Remember to eat, and made an effort to eat healthy food. You should not lose shape or risk a disease at this critical time. Exercise is good to give you an appetite. Obviously you have little time to cook, but keep a stock of fruit, vegetables and bread. It takes less time to make a sandwich or a salad to go that fast food restaurant, and you will feel better after.
Products psycho
PhD students have a long tradition of using coffee as a stimulant and alcohol or marijuana as relaxants. Used in moderation does not seem to have negative effects on quality of thesis produced. However, excess obviously reduce productivity: double and multiple coffees you fly too much to sit down and write several digestive evening you slowed down the next day.
Others sympathize with you, but do not forget them. Husbands, lovers, family and friends should not be underestimated. Spend time with them and, in doing so, have fun. Do not spend your time together to complain about your thesis: they already offended by the idea because it separates you from them. If you can find another PhD student, not necessarily in the same discipline, it might be therapeutic to complain to one another about the masters thesis and difficulties.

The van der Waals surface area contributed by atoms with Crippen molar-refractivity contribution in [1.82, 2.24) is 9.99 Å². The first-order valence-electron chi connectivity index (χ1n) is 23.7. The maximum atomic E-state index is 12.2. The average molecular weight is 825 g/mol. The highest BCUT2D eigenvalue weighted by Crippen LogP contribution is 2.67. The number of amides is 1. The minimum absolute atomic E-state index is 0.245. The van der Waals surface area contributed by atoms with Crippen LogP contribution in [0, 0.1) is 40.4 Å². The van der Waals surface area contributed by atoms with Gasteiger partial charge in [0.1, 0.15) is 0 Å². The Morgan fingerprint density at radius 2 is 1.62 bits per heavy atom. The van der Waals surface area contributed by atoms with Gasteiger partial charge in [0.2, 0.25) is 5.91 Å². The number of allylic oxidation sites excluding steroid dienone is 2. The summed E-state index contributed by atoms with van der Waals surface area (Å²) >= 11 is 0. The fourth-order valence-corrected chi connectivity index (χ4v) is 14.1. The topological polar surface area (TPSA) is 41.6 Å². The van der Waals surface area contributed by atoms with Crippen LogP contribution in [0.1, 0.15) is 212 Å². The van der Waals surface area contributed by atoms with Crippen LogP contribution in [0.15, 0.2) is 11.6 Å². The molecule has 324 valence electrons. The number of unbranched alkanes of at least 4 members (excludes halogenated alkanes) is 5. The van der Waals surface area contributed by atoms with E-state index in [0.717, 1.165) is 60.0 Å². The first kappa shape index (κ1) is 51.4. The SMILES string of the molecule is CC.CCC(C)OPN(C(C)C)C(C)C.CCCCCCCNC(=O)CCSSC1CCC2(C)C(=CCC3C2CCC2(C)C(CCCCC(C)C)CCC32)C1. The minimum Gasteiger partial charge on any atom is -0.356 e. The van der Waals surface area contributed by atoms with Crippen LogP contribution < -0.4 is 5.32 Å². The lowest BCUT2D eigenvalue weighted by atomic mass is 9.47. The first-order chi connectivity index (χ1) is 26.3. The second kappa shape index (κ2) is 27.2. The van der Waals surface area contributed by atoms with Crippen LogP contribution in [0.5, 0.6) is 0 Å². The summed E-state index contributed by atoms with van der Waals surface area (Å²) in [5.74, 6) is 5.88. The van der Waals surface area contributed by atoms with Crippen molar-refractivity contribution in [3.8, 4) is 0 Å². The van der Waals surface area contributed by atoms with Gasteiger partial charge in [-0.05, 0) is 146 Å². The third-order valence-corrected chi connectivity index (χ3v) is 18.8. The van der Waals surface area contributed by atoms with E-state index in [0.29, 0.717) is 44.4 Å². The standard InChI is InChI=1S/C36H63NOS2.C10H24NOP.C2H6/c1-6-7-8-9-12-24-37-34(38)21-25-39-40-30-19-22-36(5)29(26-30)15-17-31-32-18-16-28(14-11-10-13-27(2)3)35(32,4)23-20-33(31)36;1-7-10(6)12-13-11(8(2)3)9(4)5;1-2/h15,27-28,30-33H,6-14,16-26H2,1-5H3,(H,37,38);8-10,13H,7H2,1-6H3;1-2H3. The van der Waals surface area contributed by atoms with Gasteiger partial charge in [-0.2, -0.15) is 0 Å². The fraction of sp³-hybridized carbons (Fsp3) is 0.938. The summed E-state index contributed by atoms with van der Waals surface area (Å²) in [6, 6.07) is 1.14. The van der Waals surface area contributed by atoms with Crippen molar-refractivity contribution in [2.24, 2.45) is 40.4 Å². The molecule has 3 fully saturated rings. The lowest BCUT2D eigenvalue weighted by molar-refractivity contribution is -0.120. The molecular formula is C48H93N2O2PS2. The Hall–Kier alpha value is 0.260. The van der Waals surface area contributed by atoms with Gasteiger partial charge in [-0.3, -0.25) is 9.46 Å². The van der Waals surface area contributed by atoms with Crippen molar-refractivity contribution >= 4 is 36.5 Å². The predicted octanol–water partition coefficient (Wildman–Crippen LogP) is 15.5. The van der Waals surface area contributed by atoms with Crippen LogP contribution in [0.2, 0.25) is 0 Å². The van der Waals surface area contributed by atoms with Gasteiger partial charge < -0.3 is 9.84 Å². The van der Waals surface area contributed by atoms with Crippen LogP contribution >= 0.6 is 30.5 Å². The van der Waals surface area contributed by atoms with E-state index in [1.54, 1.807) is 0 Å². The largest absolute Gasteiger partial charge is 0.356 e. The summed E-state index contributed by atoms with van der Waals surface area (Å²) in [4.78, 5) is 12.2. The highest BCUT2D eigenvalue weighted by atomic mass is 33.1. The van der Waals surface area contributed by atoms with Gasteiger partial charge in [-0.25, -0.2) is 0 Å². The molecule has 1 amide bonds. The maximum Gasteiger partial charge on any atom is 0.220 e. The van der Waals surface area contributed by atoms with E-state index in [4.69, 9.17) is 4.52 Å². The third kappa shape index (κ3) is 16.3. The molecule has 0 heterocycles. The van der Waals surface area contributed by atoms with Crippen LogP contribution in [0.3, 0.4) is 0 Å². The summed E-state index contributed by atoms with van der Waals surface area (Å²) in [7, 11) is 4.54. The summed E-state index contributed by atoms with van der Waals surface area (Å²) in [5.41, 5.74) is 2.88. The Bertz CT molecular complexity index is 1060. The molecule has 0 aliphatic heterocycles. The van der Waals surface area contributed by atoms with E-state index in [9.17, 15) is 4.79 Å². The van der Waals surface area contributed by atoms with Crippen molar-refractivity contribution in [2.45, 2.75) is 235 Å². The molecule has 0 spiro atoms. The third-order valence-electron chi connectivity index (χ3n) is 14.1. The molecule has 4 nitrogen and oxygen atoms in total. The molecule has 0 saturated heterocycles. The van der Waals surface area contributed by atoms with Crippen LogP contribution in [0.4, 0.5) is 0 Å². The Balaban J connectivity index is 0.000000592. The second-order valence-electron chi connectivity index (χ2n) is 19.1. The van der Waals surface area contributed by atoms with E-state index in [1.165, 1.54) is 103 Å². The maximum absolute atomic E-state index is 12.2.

Writing a thesis is hard work. A postdoc anonymous said: "You should tell them it will be unpleasant, it changes their lives, they will drop their friends and their social lives for some time. It lasts for a period almost every student. " She is right: it's certainly hard work, it will probably stressful and you need to adjust your rhythm to it. It is also an important rite of passage. From scholars everywhere, I wish you 'shit' to the thesis!

A suggested structure

The table of contents and chapter titles below is a suggestion. In some cases, one or two of these categories may be irrelevant to your thesis. The chapters of results and discussion are often filled in several chapters. Think in terms of chapters and decide what is best for your work report. Then make a list of topics that show what you put in each chapter. Try this list in detail, so you end up with a list of points that correspond to subdivisions or even paragraphs of your thesis. At this stage, think carefully about the logic of the presentation: In each chapter, it is often possible to present ideas in different orders, and these different versions will not be equally easy to follow. If you make a plan for each chapter and section before you start writing, the result will probably be clearer and easier to read. It will also be easier to write.